Whether it’s the spirit the of a girl who goes from wearing tattered clothing to a ball gown, the nostalgia of curling up to hear “In the great green room …” or learning life lessons from familiar characters, the magic of fairy tales continues to intrigue generation after generation. During the first half of 2016, three theaters will celebrate these stories.
“From the pumpkin to the carriage and her glass slipper, I can’t wait to see those transformations,” says Trisha Witt, director of marketing and communications for the Fox Cities Performing Arts Center, of “Rodgers + Hammerstein’s Cinderella.” The Tony Award®-winning Broadway musical will run March 8-13.
Audiences can expect humor, but also romance and familiar tunes, like “In My Own Little Corner.” Witt also is happy to have an opportunity to draw children to the Fox Cities P.A.C. Opening night of the show will be Kids Night on Broadway with special activities being planned.
Another children’s favorite is “Goodnight Moon and The Runaway Bunny,” which is adapted from the stories by Margaret Wise Brown. The production will appear at the Weidner Center for the Performing Arts on Jan. 30.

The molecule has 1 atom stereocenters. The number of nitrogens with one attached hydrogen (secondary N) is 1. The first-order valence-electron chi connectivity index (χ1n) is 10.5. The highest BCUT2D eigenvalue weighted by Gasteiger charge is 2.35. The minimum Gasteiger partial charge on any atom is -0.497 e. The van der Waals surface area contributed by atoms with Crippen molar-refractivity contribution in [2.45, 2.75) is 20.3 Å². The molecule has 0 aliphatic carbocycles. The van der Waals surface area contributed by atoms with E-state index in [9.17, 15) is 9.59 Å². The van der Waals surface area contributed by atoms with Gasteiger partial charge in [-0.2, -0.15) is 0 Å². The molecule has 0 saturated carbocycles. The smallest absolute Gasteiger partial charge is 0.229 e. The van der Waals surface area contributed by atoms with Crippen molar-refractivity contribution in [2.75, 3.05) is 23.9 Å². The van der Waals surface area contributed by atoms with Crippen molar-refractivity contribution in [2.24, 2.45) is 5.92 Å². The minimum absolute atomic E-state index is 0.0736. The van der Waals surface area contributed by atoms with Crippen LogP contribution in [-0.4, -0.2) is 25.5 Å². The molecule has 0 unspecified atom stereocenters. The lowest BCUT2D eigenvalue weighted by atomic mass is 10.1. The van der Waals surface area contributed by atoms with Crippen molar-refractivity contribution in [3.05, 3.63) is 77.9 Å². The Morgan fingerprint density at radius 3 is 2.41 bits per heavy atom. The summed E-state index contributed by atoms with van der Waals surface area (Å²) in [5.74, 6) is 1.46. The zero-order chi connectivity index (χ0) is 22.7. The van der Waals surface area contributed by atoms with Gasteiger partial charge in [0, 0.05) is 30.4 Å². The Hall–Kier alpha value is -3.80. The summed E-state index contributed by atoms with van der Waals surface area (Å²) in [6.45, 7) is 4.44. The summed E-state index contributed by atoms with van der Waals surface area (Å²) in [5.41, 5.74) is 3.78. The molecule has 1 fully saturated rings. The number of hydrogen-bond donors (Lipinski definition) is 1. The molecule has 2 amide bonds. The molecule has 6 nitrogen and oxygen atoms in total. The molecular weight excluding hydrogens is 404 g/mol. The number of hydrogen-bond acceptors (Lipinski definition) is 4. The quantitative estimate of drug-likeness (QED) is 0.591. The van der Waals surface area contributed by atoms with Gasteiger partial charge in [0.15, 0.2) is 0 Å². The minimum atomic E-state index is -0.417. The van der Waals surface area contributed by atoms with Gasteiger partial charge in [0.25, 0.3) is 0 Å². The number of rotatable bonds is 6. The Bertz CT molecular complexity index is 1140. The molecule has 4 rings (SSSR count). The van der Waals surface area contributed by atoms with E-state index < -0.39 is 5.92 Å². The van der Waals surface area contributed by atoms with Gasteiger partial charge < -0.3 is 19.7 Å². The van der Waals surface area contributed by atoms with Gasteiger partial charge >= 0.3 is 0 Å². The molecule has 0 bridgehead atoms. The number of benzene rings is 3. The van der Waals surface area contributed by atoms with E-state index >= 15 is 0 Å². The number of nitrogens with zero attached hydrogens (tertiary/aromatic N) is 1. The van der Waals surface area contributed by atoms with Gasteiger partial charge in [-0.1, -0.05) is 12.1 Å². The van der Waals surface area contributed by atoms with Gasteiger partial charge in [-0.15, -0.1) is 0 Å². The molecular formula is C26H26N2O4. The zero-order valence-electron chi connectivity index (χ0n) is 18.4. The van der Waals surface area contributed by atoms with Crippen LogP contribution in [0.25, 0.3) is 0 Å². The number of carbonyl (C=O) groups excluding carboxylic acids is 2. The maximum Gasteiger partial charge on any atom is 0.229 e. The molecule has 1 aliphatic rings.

“We’re looking at multiple generations growing up with this story,” says Kate Green, executive director. “It’s a nice time of live entertainment in 60 minutes, in a format that’s very palatable for little ones.”
Green describes the performance by the Mermaid Theatre of Nova Scotia as “almost like a bedtime story read to you in the theater.” The stories, told through puppetry, celebrate nighttime rituals and the enduring story of leaving home.
Last, but not least, is the story of “Into the Woods” by Hysterical Productions. The show, featuring the lyrics of Stephen Sondheim, will appear at The Grand Opera House April 15-17 and 21-23.
“The reason we chose ‘Into the Woods’ is because it has a plethora of messages in it,” shares Angela O’Donnell, artistic director for Hysterical Productions and director of the show. She adds that the characters — including Cinderella, Little Red Riding Hood, a baker and his wife, witches, wolves, giants and Jack (from another famous tale) — come to life in a way that the audience will be able to see themselves in them, along with their mistakes.
“We love literacy and the idea of passing on something better to the next generation,” she adds.